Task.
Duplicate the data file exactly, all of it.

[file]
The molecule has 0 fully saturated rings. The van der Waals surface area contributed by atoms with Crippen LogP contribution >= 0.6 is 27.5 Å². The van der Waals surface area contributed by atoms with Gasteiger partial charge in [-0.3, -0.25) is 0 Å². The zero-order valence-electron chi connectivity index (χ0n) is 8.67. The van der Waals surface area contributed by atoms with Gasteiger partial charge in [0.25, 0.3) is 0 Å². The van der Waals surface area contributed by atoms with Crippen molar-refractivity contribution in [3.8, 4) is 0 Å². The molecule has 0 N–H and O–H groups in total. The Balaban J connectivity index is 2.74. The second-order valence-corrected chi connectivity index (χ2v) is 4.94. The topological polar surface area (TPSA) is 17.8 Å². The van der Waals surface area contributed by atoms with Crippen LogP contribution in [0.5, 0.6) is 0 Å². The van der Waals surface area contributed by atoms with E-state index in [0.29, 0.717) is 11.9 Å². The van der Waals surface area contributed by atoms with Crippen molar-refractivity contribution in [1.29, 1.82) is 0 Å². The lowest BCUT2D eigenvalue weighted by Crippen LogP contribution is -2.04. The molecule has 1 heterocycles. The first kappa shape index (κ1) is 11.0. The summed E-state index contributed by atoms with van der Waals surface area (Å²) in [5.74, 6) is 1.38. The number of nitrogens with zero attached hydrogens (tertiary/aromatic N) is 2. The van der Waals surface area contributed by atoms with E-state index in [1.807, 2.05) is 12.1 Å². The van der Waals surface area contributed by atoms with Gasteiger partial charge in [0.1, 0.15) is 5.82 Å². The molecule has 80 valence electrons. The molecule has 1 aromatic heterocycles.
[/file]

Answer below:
The molecule has 0 fully saturated rings. The van der Waals surface area contributed by atoms with Crippen LogP contribution >= 0.6 is 27.5 Å². The van der Waals surface area contributed by atoms with Gasteiger partial charge in [-0.3, -0.25) is 0 Å². The zero-order valence-electron chi connectivity index (χ0n) is 8.67. The van der Waals surface area contributed by atoms with Gasteiger partial charge in [0.25, 0.3) is 0 Å². The van der Waals surface area contributed by atoms with Crippen molar-refractivity contribution in [3.8, 4) is 0 Å². The molecule has 0 N–H and O–H groups in total. The Balaban J connectivity index is 2.74. The second-order valence-corrected chi connectivity index (χ2v) is 4.94. The topological polar surface area (TPSA) is 17.8 Å². The van der Waals surface area contributed by atoms with Crippen LogP contribution in [0.5, 0.6) is 0 Å². The van der Waals surface area contributed by atoms with E-state index in [0.29, 0.717) is 11.9 Å². The van der Waals surface area contributed by atoms with Crippen molar-refractivity contribution in [1.29, 1.82) is 0 Å². The lowest BCUT2D eigenvalue weighted by Crippen LogP contribution is -2.04. The molecule has 1 heterocycles. The first kappa shape index (κ1) is 11.0. The summed E-state index contributed by atoms with van der Waals surface area (Å²) in [5.74, 6) is 1.38. The number of nitrogens with zero attached hydrogens (tertiary/aromatic N) is 2. The van der Waals surface area contributed by atoms with E-state index in [1.807, 2.05) is 12.1 Å². The van der Waals surface area contributed by atoms with Gasteiger partial charge in [0.1, 0.15) is 5.82 Å². The molecule has 80 valence electrons. The molecule has 1 aromatic heterocycles.